Local authorities in India are considering microalgae as an eco-friendly solution to the Tapi river’s water hyacinth problem. The technology, which is also being used in the National Mission for Clean Ganga uses microalgae to enrich the quality of water and deprives the water hyacinth of its nutrients, eventually killing it. The organisms are also nourishment for aquatic life, encouraging water remediation whilst tackling the problem of oxygen content in the water.
Originally conceived from an Indian Institute of Technology (IIT), the technology is also being used in Muzaffarnagar’s Kali River and involves a simple process in which cultures of microalgae are inserted into the natural sewerage of a river, where the pollutants initially enter the water. The microalgae are released in a controlled environment, ensuring no algal bloom and the removal of pollutants before they enter the river – as well as those that come from upstream.
The innovative process would effectively remove food content from water hyacinth and macro files, preventing further growth whilst simultaneously cleaning and purifying the water. Indeed, the elimination of water hyacinth has been highlighted as a top priority by the Indian government and citizens in Surat, who require over 1,070 MLD of potable water on a daily basis.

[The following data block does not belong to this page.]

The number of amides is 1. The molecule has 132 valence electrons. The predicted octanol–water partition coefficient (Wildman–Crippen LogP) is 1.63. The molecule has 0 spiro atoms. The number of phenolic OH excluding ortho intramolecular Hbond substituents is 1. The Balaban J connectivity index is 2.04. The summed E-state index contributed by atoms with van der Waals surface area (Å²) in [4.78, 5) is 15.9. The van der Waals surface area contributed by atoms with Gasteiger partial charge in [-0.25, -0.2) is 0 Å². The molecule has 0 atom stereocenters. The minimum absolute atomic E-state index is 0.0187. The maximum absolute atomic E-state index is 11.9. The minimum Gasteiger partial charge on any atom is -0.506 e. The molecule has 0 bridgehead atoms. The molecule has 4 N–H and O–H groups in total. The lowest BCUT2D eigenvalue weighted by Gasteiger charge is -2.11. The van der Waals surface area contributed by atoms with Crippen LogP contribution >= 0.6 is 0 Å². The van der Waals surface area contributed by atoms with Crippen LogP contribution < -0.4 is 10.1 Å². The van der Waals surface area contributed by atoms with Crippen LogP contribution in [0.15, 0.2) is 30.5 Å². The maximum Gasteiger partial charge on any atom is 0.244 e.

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Critics of the technology maintain that the process harms marine life, whilst advocates of the process argue that it increases dissolved oxygen content in the water. Hyacinths, which absorb nitrates and phosphates from polluted water has been highlighted as a major environmental threat in India, with huge dredges of the plant found removed in rivers across the country.
The World Bank estimates that 21 percent of communicable diseases in India are linked to unsafe water and the lack of hygiene practices. Further, more than 500 children under the age of five die each day from diarrhoea in India alone. Although India has made improvements over the past decades to both the availability and quality of municipal drinking water systems, its large population has stressed planned water resources and rural areas are left out.
Regardless of improvements to drinking water, many other water sources are contaminated with both bio and chemical pollutants, and over 21% of the country’s diseases are water-related. Furthermore, only 33% of the country has access to traditional sanitation.
India’s water crisis is often attributed to lack of government planning, increased corporate privatization, industrial and human waste and government corruption. In addition, water scarcity in India is expected to worsen as the overall population is expected to increase to 1.6 billion by the year 2050.
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